Let us consider a scenario: one night, an executive responsible for operations for a remote downstream oil and gas refinery gets a call from one of their subordinates saying things started acting up ever since they plugged in a USB they brought from home. Multiple processes have become unstable and commands sent to equipment are not executed as requested. Panicking, they say there has been a cyber attack on the supervisory control and data acquisition (SCADA) system. Valves, pumps, and compressors connected to the system are going haywire, and the organisation's legacy systems were not equipped to prevent whatever new malware snuck into the system. Production comes to a halt for two days.
As the modern threat landscape continues to expand, adding artificial intelligence (AI) to a security strategy has become paramount to establishing and maintaining an effective security posture. Given the speed and complexity of modern cyberthreats and the current cybersecurity skills shortage, network security teams need the assistance of machine learning and other AI-based capabilities in order to detect, secure, and mitigate modern attacks. However, it should come as no surprise that while organizations are adopting AI to bolster their security efforts, cybercriminals are also adopting of things like agile software development, automation, and machine learning to potentially leverage AI themselves to better identify and more quickly exploit network vulnerabilities. Due to the growing number and variety of IoTand OT devices entering network infrastructures, cybercriminals already have the opportunity and capability to launch rapid, complex attacks that these inherently vulnerable devices as entryways into corporate networks. The potential attack capabilities posed by AI will only further compound the threats to today's digital transformation efforts.
With each passing year, the CISO's job is not becoming any easier. As companies continue embracing the Digital Transformation, the growing complexity and openness of their IT infrastructures mean that the attack surface for hackers and malicious insiders is increasing as well. Combined with the recent political developments such as the rise of state-sponsored attacks, new surveillance laws, and harsh privacy regulations, security professionals now have way too many things on their hands that sometimes keep them awake at night. Should you invest in CEO fraud protection or work harder to prepare for a media fallout after a data breach? The skills gap problem is often discussed by the press, but the journalists usually focus more on the lack of IT experts which are needed to operate complex and sprawling cybersecurity infrastructures.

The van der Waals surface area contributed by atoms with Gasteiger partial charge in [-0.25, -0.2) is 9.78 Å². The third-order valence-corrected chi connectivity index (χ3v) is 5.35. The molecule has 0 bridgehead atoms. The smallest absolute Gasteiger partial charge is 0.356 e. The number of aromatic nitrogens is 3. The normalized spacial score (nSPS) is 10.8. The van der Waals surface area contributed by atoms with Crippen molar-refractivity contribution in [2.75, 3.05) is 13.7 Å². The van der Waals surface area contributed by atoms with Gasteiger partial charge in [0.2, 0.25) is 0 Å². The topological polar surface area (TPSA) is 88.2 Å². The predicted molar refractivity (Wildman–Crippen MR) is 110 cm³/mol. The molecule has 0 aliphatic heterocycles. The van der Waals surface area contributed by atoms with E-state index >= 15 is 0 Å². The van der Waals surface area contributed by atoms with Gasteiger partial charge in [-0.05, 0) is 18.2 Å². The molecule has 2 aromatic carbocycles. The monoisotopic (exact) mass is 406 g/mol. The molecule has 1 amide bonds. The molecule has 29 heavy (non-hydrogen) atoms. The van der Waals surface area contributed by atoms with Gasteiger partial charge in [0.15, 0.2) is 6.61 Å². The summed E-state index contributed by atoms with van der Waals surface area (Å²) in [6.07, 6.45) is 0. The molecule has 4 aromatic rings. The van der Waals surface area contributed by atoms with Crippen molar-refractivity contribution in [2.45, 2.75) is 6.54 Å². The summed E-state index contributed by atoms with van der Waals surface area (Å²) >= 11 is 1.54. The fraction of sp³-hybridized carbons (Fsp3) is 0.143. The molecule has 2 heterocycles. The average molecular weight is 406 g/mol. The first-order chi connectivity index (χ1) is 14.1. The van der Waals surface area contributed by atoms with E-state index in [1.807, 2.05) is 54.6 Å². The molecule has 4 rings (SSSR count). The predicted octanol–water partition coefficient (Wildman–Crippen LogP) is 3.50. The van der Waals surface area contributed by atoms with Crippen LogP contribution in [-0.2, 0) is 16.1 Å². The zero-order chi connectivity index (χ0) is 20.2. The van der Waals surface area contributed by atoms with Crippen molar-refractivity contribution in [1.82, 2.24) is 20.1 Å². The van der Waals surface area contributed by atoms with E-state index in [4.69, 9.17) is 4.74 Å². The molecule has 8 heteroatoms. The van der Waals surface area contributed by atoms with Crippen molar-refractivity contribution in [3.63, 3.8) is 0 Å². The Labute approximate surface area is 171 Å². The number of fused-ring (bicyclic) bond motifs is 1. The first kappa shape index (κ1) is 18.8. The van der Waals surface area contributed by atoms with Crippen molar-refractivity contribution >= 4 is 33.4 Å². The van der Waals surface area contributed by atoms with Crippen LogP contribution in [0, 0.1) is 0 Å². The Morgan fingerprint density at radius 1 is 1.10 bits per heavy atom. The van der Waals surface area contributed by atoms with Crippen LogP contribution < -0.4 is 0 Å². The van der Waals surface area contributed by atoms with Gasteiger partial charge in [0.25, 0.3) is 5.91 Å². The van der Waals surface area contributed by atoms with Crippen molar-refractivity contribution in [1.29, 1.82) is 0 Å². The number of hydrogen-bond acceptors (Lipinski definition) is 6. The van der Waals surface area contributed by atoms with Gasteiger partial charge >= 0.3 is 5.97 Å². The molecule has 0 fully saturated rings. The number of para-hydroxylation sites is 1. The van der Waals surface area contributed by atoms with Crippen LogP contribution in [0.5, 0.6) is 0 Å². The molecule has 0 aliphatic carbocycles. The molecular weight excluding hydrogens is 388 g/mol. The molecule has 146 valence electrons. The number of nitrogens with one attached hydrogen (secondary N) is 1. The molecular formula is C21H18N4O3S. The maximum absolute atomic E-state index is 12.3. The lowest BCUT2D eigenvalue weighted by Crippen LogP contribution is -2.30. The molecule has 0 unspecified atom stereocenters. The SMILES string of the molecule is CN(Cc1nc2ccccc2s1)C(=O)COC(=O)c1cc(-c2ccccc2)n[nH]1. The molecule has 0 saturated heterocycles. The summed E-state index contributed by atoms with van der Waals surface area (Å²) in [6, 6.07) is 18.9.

When it comes to protecting patient information and proprietary medical research, the healthcare industry faces significant cybersecurity challenges every day. The adoption of new medical technology--including electronic health records (EHRs), online patient portals, connected devices and wearables--offers improved patient care and convenience. However, it also creates greater opportunity for attack. Of all the industries affected by advances in cybercrime techniques, healthcare providers continue to be at high risk. That's because providers not only store personal and financial data that's extremely valuable to criminals, but their network systems are also very sensitive to interruptions.
The Internet of Things (IoT), encryption, and artificial intelligence (AI) top the list of cybersecurity trends that vendors are trying to help enterprises address, according to a Forrester report released Wednesday. As more and more breaches hit headlines, CXOs can find a flood of new cybersecurity startups and solutions on the market. More than 600 exhibitors attended RSA 2017--up 56% from 2014, Forrester noted, with a waiting list rumored to be several hundred vendors long. "You realize that finding the optimal security solution for your organization is becoming more and more challenging," the report stated. In the report, titled The Top Security Technology Trends To Watch, 2017, Forrester examined the 14 most important cybersecurity trends of 2017, based on the team's observations from the 2017 RSA Conference.